WNBA President Lisa Borders said she is encouraging players to continue making their voices heard on current issues. Last month Borders fined New York, Indiana and Phoenix players for violating league uniform rules after they wore black T-shirts in protest of recent police shootings, as well as the shooting of Dallas police officers. But the first-year league president rescinded the fines after criticism by players and critics on social media.
“Our players are athletes professionally, but they are people just like you and I with a social conscious,” said Borders Sunday to the MSR. She was in town and participated in a pre-game panel discussion to women and girls. She spoke to us beforehand.
The WNBA players’ protests first started with the Minnesota Lynx players wearing black T-shirts after the Philando Castile shooting — the players and the team were not fined, but given a warning against violating uniform rules. Other players and teams followed suit.
After she reversed her decision, Borders held a closed-door meeting with the U.S.
Olympic women’s basketball team — all 12 members are league players — the men’s team, community groups, and police officials in Los Angeles, prior to the teams leaving for the Olympic in Rio.
Each team afterwards received suggested guidelines on how to continue the discussion on the issue, reported Borders. “That [meeting] was a really nice model we think can be used in every market of the W,” she noted.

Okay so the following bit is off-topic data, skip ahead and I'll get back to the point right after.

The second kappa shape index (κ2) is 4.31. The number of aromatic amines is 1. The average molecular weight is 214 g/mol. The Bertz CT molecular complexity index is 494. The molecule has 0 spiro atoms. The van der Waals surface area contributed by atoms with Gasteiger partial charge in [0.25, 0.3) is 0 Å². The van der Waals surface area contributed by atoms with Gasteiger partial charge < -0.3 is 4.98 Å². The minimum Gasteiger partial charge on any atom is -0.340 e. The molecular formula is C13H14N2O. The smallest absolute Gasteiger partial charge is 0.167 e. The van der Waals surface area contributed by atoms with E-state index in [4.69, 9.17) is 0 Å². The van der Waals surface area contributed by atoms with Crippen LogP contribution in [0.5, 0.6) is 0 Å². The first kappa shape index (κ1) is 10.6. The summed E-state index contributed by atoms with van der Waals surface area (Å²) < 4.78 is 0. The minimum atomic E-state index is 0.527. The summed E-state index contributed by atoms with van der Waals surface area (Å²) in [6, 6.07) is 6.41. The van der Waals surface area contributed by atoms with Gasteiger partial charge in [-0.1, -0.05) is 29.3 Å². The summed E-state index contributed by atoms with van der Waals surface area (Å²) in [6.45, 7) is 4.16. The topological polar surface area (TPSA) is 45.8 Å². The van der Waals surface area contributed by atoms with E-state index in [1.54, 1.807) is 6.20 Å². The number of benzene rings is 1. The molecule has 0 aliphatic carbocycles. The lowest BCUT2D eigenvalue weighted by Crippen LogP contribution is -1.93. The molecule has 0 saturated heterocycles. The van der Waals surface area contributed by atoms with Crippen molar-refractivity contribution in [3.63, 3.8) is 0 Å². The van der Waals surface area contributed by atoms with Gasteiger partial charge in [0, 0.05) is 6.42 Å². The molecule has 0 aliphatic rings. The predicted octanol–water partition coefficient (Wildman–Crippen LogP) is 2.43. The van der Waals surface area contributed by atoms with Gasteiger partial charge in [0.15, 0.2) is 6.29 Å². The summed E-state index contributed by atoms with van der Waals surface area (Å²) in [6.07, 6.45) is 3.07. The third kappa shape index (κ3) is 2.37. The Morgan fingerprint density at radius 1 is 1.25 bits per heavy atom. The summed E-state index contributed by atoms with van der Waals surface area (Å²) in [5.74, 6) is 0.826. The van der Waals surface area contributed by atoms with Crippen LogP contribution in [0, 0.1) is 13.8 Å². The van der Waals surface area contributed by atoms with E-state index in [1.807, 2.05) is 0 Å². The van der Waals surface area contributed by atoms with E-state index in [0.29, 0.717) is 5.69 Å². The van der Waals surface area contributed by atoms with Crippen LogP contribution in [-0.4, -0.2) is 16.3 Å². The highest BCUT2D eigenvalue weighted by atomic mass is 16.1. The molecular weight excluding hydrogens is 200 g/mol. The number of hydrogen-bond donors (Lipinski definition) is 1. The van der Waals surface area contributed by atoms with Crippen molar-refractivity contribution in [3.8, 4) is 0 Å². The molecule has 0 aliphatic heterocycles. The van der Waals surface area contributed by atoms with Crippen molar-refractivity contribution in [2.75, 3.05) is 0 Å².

The president further explained that the players’ speaking out is part of a process which usually occurs in “change movements” — awareness, alignment and then action, she said.
“Our players wore T-shirts as part of the awareness portion,” said Borders. “Now we’re moving to alignment, to really start to talk with people about what is it that we need to [do] to fix the problem. Now we can lead conversations with our community. Our players will be on the front line doing this.”
Borders visited both locker rooms after Sunday’s Minnesota-Seattle contest. “Every interaction I’ve had with her have been good,” said Lynx forward Rebekkah Brunson after the president’s visit. “She’s able to lead us in the direction we need to go.”
“Our players love this game,” said Borders, who, despite the controversy, said that she loved how her players took the lead in moving the discussion forward. Many W players “have found their voices and are using that voice constructively. I am thrilled to see them step up and speak up,” she concluded.
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Charles Hallman is a contributing reporter and award-winning sports columnist at the Minnesota Spokesman-Recorder.